And that's where I stood until two years ago. I had all these good explanations for things, but essentially none of them were ground-breaking. In one form or another, someone had come up with each one of them at some time or another. It's quite possible that I was unique in being the single person who had the greatest intuitive grasp of the greatest number of different semi-classical explanations; but "even if" that were the case, I was unable to parlay that status into any kind of credibility in the wider world.
And then I invented Quantum Siphoning. Quantumn Siphoning explains Item 5 on my list...the flecks of silver appearing on a photographic plate when exposed to the light of a distant star. This has always been one of the most problematic challenges for the wave theory of light, because it almost impossible to see how the very weak light of a distant star can concentrate enough energy on a single atom to provide the jolt need to drive the chemical reaction which converts silver bromide to metallic silver. Surely no one had ever provided a wave-theoretic explanation that didn't call for "photons"...and until now. This would change everything.
Well, as you may have guessed, the world hasn't exactly jumped on the Quantum Siphoning bandwagon. I'm still sitting at home writing an obscure blog, and the world of physics goes on pretty much as though Marty Green never existed. It's possible that someday my day will come, but until then...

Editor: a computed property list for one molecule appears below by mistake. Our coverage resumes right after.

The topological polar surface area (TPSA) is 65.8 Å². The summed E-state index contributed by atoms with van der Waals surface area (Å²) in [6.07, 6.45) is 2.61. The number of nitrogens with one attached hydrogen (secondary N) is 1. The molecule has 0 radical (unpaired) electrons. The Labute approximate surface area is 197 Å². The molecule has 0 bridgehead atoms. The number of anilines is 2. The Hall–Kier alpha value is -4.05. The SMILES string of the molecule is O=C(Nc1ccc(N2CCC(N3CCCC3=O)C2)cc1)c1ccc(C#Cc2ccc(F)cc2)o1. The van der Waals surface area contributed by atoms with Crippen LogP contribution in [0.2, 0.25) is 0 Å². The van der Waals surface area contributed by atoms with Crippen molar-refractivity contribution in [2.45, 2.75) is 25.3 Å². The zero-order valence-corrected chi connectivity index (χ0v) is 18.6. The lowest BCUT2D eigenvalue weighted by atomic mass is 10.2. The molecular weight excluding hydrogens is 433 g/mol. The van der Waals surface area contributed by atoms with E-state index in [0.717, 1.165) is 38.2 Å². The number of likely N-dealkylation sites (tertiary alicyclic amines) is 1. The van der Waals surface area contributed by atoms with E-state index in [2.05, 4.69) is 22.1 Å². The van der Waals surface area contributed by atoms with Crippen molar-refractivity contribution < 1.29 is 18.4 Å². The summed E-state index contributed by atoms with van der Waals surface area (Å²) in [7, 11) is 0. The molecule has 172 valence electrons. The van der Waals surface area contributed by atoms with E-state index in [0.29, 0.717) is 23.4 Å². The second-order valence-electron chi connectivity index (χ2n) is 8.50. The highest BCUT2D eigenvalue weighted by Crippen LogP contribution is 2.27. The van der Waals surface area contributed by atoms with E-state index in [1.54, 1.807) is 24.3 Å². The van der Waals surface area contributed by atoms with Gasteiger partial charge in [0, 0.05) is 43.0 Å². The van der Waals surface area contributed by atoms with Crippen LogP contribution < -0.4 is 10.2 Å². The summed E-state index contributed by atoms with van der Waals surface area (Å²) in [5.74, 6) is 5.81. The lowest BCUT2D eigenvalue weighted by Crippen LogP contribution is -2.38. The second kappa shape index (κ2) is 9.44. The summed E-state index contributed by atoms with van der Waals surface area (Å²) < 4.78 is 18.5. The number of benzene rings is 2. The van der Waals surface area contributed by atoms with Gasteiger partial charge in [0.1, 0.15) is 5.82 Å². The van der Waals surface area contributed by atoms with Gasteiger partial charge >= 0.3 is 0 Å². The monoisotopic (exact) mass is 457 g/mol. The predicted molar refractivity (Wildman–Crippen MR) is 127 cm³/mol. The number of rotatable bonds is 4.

Which brings me back to my meeting with John Sipe. The professor listened attentively and peppered me with question, but in the end I couldn't close the sale. His bottom line was that there were many similar explanations kicking around out there, and there was nothing especially distinctive about my ideas. Two of his objections were significant:
1. To my suggestion that Quantum Siphoning could explain not just the photographic plate but also the Geiger Counter, Professor Sipe said that the Geiger Counter was just a special case of the photo-electric effect, for which there were already existing accepted semi-classical explanations.
2. To my suggestion that the Compton Effect could be explained by the standing wave system of two Schroedinger electron waves going in opposite directions, Professor Sipe said there were other equally valid semi-classical explanations for the Compton effect, including a basic vxB analysis of the forces on a classical electron.
My allotted hour was drawing to a close and what's more I had a plane to catch. I told the Professor that I didn't think his points were correct, but I didn't want to fumble around for a quick answer while the clock ticked, so I would write him a letter with my responses to those points. And that's just what I did when I got home. I thought I dealt pretty well with his objections, but he never wrote back to me. If you want to know what I wrote, I'll post my letter when we next return.